In this chapter we want to draw the conceptual threads together and represent a revitalized critical theory of teachers’ work as a ‘constellation’ of propositions. To develop a neat weave of these threads it is appropriate to pause for a moment and reflect on where the book has been so far. From the outset, we are motivated by a commitment to a socially critical view of schooling. Such a view asserts that schooling should be organized around the needs of the most disenfranchised members of society. We are trying to make sense of, with practical and emancipatory intent, the contemporary crisis in teachers’ work in many postindustrial countries characterized by:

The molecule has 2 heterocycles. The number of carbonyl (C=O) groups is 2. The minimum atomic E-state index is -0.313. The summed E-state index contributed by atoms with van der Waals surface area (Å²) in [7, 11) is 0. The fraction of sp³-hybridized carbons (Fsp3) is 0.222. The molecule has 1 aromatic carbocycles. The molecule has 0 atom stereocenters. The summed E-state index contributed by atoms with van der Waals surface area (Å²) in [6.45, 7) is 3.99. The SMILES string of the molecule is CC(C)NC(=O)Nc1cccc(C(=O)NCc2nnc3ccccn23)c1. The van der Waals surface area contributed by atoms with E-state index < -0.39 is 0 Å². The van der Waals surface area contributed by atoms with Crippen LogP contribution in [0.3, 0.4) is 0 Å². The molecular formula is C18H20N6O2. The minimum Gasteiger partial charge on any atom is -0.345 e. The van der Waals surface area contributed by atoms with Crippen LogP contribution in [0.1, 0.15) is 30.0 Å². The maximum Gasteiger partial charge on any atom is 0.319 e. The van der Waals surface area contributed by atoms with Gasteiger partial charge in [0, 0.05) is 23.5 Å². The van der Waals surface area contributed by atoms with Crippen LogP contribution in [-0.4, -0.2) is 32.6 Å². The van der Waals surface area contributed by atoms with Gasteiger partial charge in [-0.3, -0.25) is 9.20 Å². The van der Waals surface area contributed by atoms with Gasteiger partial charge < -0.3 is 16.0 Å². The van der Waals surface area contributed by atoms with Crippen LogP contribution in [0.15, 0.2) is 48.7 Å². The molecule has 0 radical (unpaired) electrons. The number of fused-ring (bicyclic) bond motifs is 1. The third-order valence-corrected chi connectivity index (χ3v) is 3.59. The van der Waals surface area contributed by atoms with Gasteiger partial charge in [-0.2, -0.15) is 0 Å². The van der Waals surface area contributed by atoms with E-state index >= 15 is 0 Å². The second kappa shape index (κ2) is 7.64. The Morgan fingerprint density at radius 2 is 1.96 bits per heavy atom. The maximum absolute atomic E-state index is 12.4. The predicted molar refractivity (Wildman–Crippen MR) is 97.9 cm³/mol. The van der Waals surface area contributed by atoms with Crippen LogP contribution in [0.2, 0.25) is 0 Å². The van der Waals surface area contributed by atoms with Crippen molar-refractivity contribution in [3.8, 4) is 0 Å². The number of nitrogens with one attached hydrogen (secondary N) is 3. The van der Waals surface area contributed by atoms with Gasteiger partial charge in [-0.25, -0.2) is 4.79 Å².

1 an impoverishing of the material conditions of teachers’ work; 2 a damaging of the student-teacher relationship through the intrusion of the

market; 3 a silencing of teachers in the policy development process-teachers’ voices

are now a ‘subjugated knowledge’ (Foucault, 1980); and, 4 an infecting of consciousness with discourses that undermine the possibility

of critical thought/reflection (Shor, 1987).